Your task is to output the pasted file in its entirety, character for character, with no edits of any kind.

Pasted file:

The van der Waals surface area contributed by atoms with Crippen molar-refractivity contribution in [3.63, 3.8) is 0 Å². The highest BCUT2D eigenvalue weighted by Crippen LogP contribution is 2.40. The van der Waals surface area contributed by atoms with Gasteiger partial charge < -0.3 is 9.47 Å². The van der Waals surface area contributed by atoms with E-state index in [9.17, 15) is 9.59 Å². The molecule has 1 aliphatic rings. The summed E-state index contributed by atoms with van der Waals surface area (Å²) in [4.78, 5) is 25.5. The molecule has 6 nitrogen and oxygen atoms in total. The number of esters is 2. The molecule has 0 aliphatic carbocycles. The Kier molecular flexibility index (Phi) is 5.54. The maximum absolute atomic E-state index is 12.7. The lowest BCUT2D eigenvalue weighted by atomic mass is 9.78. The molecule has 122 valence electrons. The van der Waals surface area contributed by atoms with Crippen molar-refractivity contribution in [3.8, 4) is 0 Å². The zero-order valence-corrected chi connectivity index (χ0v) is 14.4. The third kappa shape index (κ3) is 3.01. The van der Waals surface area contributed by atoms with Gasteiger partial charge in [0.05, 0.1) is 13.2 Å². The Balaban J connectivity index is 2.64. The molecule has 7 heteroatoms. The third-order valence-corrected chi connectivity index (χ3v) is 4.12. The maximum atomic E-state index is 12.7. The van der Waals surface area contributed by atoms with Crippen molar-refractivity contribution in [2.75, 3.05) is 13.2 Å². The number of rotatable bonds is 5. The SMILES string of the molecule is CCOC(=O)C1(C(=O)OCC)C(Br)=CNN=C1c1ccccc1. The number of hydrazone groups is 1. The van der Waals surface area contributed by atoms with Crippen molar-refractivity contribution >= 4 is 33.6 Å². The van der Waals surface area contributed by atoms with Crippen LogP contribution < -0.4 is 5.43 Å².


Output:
The van der Waals surface area contributed by atoms with Crippen molar-refractivity contribution in [3.63, 3.8) is 0 Å². The highest BCUT2D eigenvalue weighted by Crippen LogP contribution is 2.40. The van der Waals surface area contributed by atoms with Gasteiger partial charge < -0.3 is 9.47 Å². The van der Waals surface area contributed by atoms with E-state index in [9.17, 15) is 9.59 Å². The molecule has 1 aliphatic rings. The summed E-state index contributed by atoms with van der Waals surface area (Å²) in [4.78, 5) is 25.5. The molecule has 6 nitrogen and oxygen atoms in total. The number of esters is 2. The molecule has 0 aliphatic carbocycles. The Kier molecular flexibility index (Phi) is 5.54. The maximum absolute atomic E-state index is 12.7. The lowest BCUT2D eigenvalue weighted by atomic mass is 9.78. The molecule has 122 valence electrons. The van der Waals surface area contributed by atoms with Crippen molar-refractivity contribution in [3.8, 4) is 0 Å². The zero-order valence-corrected chi connectivity index (χ0v) is 14.4. The third kappa shape index (κ3) is 3.01. The van der Waals surface area contributed by atoms with Gasteiger partial charge in [0.05, 0.1) is 13.2 Å². The Balaban J connectivity index is 2.64. The molecule has 7 heteroatoms. The third-order valence-corrected chi connectivity index (χ3v) is 4.12. The maximum atomic E-state index is 12.7. The van der Waals surface area contributed by atoms with Crippen molar-refractivity contribution in [2.75, 3.05) is 13.2 Å². The number of rotatable bonds is 5. The SMILES string of the molecule is CCOC(=O)C1(C(=O)OCC)C(Br)=CNN=C1c1ccccc1. The number of hydrazone groups is 1. The van der Waals surface area contributed by atoms with Crippen molar-refractivity contribution >= 4 is 33.6 Å². The van der Waals surface area contributed by atoms with Crippen LogP contribution < -0.4 is 5.43 Å².